Back to school, back to baking. Autumn can’t come soon enough for me. The hundred plus degree temperatures of Northern California summers lose their charm long before the calendar says it’s time for a change. Shorter, cooler days, with a promise of warm beverages always sound inviting. Fall combines the baker’s rebirth of spring with excitement of New Year’s fresh, clean beginnings. It is a gentle gateway to the happy madness of the winter holidays.
I may have only turned the oven on three times this summer and each time begrudgingly which is no way to approach our favorite pastime. To renew our baking excitement and celebratory mood, I’ve rounded up some resources and inspiration.
My first step to ready my pantry for fall baking is by surveying the spice cupboard. I recommend fearlessly tossing any spices which are old. I like to dump them right into the compost bin, adding a lovely, spicy scent to my rotting banana peels. I like to purchase small amounts of the finest quality spices I can find. My baker friend, Marie, and my father both use Penzey's for extremely fresh spices, here: https://www.penzeys.com. I just replenished my mace, apple pie spice blend, and ground ginger with Penzey’s. Another favorite I get at Penzey’s is their freeze-dried shallots. They are amazingly aromatic and very fresh shallot-like. I put a few into all my beef and chicken sautés and stews. I even added a few teaspoons to my savory babka recipe which can be found at the end of this blog. It is fun to read the Penzey’s catalog for the sheer volume of herbs and spices available as well as the featured recipes and homey stories of their beloved employees and customers.
I receive Fancy Flours baker’s catalogs several times a year and each one is a little piece of baker’s heaven in my hands. It’s hard to put into words how wonderful the gals at Fancy Flours in Bozeman, Montana, are at picking out unique, beautiful, fun, and creative supplies for decorating and baking. They combine the best brands of home bakeware, seasonal decorations and edible accents, cake stands, nuts and bolts cake decorating supplies and fantastic gifts for bakers of every persuasion. They are the best source for edible wafer paper for every holiday and occasion. Everyone I’ve spoken with at Fancy Flours has been very helpful. http://www.fancyflours.com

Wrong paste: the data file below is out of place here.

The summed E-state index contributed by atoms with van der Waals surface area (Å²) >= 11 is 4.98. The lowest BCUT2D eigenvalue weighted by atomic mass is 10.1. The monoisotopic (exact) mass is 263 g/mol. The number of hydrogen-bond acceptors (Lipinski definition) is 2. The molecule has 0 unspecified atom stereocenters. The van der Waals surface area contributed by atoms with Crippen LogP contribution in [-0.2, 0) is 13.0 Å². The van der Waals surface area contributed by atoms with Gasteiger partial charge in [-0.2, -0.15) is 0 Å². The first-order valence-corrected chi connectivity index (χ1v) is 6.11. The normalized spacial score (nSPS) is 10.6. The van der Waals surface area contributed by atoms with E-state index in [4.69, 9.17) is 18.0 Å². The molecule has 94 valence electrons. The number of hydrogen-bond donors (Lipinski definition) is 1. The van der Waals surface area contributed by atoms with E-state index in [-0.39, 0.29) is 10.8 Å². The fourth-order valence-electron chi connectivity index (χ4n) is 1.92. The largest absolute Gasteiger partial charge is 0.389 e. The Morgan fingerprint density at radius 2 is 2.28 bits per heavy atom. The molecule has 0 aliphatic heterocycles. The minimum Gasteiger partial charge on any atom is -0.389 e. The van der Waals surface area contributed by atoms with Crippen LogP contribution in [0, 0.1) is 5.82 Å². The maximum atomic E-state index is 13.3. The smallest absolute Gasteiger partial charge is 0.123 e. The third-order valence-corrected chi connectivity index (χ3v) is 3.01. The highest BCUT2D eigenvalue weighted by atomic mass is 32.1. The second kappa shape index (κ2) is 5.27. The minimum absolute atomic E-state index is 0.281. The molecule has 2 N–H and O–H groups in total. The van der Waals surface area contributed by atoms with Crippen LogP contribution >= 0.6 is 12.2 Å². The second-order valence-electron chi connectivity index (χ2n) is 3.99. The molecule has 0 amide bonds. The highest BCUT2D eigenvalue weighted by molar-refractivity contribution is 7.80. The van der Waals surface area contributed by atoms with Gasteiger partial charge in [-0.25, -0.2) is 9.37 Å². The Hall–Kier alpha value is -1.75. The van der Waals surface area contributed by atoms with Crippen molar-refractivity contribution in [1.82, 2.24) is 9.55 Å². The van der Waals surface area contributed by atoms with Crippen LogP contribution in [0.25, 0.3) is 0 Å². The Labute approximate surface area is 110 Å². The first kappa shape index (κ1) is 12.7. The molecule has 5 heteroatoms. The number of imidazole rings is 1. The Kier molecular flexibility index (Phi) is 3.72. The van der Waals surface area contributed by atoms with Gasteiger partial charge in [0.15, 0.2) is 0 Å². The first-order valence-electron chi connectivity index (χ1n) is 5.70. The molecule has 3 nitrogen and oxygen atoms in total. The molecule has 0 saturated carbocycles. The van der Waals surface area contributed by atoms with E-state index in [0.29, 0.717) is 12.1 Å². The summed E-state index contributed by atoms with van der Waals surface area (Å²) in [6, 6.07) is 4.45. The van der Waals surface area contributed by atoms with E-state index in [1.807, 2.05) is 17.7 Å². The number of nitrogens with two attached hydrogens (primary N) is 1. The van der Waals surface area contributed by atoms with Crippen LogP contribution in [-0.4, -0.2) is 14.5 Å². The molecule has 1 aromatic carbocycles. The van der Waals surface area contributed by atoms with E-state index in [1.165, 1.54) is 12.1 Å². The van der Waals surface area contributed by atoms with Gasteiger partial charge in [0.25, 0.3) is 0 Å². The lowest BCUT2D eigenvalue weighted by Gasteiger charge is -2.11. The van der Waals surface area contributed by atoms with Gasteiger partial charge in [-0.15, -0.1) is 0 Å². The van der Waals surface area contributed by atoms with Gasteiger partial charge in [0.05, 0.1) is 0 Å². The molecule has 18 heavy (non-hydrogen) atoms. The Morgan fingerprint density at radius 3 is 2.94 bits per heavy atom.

Another catalog I like to pour over is the King Arthur Bakers Catalog: https://www.kingarthurflour.com/shop-home. You may have seen their high-quality flour for sale in markets nationwide. It is made in Vermont and now they have a wonderful store you can visit and baking classes on offer. They sell good quality equipment and baking ingredients as well as their whole line of flours and specialty mixes. I ordered the trio of baking cocoas in anticipation of the chocolatey holidays to come. I splurged on real maple sugar, too, so keep an eye out for a maple recipe in the next few months.
One of my big autumn baking drivers is the seasonal fruit available at our local farm stands, farmer’s markets, and on backyard trees and bushes. As I type this, my father’s quince tree is loaded with fuzzy fruit, ripening from green to yellow, almost ready to turn into beautifully pink jelly or a quince and apple pie. Soon I will visit my old ranch out in the country to pick deep orange persimmons and late harvest blush grapes. Even if I can’t find a kid to take, I’ll make a trip to the pumpkin patch for pretty décor pumpkins and unusual squash. Ever a Watsonville girl, I will go out to Corralitos for the first apples of autumn. We never tire of apple pies, cakes, crisps, cobblers, crumbles, muffins and tarts. The fall harvest of local produce is my never-failing inspiration.
Savory Black Pepper & Morel Babka